Closets are for clothes. Out, proud and creating awareness is the only way to go, in this weasel's mind.

The parade you describe sounds beautiful.
Half rabbit said…
I feel enough anxiety when I leave me room to not want to wear anything that might draw attention to me (don't forget to provide the shirt in sensory fabrics ;)) However if anyone else would want to wear it it's fine, the design is nice and simple and good that way (okay not a good description but I was at my horse riding Christmas party for nearly a hour and have a massive headache as a result)

Definitely a YES for the torch show. I got my new one in the mail yesterday and have been having fun ever since. (okay I admit to possibly waking people as I shone it down the entire length of the street at some strange hour)
The Spicers said…
As someone who doesn't have a child with autism (and therefore maybe no right to an opinion), I'm inclined towards the out and proud model. I babysat for a woman who didn't acknowledge her son's autism spectrum disorder for years, and it was awkward. Everyone saw it, but she failed to mention it, ever, and I have to think it would have been easier on the kid for people to know up front what was going on. He was unfairly judged for behavior he couldn't help. Remove the element of shame, I say.
I saw a man recently wearing a t-shirt similar to Charlie's design, saying we're here, we're weird, etc, and thought it was great.
Lynanne said…
I smiled at the thought of your parade. My son would probably need noise-cancelling headphones and the blinders they put on racehorses but I'm sure he'd proudly march right along with. :)

Great shirt - it's the older kid version of my favorite shirt that says: "I'm not badly behaved - I have autism"
Elizabeth said…
Charlie is a smart and awesome young man.
Seeker said…
I love this post. That's an issue that must be discussed and you puted veery well.
In my opinion the time is to fight, the conditions aren't created so the ones who are now here have to do that work for the ones who will come have a "better life". Like the sufragetes (? it's not well writen).
So I'm for the "out and proud" to at least creat awareness.
That's what I'm trying to do with people that are in the caring house my mother is (I know it's not the same, but they suffer from stigma and I feel mother is stigmatized too and sometimes I am also).

Those Ts are great and Charlie very talented.

Hope you're having a fab weekend, my dear.
Big hug
Sesame said…
If there's a day out going count me in...Open Sesames for sure here..we definitely out of the autie closet and very proud to be..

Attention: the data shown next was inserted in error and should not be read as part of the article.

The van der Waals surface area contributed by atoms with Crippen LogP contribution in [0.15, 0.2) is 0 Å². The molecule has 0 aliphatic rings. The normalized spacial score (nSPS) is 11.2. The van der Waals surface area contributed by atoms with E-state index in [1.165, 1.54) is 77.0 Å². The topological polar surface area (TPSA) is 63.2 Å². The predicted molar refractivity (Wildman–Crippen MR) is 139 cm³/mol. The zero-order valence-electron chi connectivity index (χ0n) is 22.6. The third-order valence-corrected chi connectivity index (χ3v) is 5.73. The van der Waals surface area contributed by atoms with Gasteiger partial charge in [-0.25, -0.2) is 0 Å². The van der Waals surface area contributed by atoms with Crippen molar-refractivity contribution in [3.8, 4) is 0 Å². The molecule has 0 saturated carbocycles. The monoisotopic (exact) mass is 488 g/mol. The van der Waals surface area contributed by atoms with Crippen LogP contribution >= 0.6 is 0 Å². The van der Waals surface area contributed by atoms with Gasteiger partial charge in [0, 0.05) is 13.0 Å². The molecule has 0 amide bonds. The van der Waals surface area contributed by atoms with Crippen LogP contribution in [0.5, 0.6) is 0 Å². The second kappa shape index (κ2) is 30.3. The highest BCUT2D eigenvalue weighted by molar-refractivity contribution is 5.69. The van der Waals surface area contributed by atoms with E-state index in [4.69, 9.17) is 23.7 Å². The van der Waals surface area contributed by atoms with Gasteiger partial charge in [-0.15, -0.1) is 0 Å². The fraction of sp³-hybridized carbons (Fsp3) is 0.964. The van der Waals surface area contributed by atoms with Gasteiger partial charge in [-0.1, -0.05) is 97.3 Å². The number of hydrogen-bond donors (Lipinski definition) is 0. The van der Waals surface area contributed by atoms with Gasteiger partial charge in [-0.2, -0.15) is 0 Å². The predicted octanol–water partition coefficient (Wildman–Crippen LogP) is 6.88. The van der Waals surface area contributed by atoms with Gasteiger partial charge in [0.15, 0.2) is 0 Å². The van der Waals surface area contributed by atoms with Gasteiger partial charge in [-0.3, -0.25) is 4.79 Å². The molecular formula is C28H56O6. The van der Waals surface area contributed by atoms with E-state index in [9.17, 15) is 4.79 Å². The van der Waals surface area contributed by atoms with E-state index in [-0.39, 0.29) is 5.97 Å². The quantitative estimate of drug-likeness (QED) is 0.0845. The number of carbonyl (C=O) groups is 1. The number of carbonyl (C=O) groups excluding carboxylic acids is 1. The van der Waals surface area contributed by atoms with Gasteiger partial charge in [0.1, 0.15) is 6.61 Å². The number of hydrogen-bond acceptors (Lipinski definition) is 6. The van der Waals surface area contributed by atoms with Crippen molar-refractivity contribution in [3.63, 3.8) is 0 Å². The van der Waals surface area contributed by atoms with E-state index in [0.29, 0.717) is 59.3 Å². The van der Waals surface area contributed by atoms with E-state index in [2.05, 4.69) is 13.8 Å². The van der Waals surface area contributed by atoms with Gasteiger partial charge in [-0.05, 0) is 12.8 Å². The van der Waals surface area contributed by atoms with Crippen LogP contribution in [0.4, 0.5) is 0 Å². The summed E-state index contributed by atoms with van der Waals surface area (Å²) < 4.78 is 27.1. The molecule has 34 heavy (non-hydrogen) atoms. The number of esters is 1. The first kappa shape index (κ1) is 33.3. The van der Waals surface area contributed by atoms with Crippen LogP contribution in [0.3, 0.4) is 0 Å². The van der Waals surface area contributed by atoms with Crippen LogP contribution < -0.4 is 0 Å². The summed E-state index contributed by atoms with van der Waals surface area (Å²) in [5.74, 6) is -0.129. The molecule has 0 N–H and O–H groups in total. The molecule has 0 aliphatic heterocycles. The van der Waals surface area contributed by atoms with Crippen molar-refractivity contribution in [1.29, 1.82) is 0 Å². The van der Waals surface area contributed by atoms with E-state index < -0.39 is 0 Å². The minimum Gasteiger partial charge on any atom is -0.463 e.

Make Do Style said…
I love the appropriation! Brilliant t-shirts and you know do what ever you want and hang the rest. I love a bit of loud and proud. Also it is about challenging the norm to broaden horizons and get peopel to not be so 'controlled' as well.
drwende said…
As an outsider, I'm hoping there are people who are up for creating awareness. Wider recognition that some people's brains JUST DO STUFF that requires support and adaptation -- not "discipline" or criticism -- is good for everyone.
Anonymous said…
I think I'd veer towards the out and proud as well. I'm not a parent but work with people with autism and in a way, through living in very small town, we do well in that regard. We can go to a local pub and everyone totally accepts that one woman will like to give the place a thorough tidy while she's at it and another may like to change all the television channels (that last one's not quite so appreciated to be fair!) But I think anything that raises awareness and hopefully understanding can only be good. Hope you and your family have a very enjoyable Christmas season. I read your blog all the time and absolutely love it:)
Lisa said…
Hammie here, thank you all for the right on attitude.if there are more of you then the newbies wouldn't find it so tough.

Nick, the rest of the world needs to cop on to diversity in all its beauty. Kidd just need to be kids afterall.

Lucie, thanks for dropping by, I am fascinated to hearabout the adults you work with and I would love to change the channell in my local pub (turn it off)
Tell us more next time?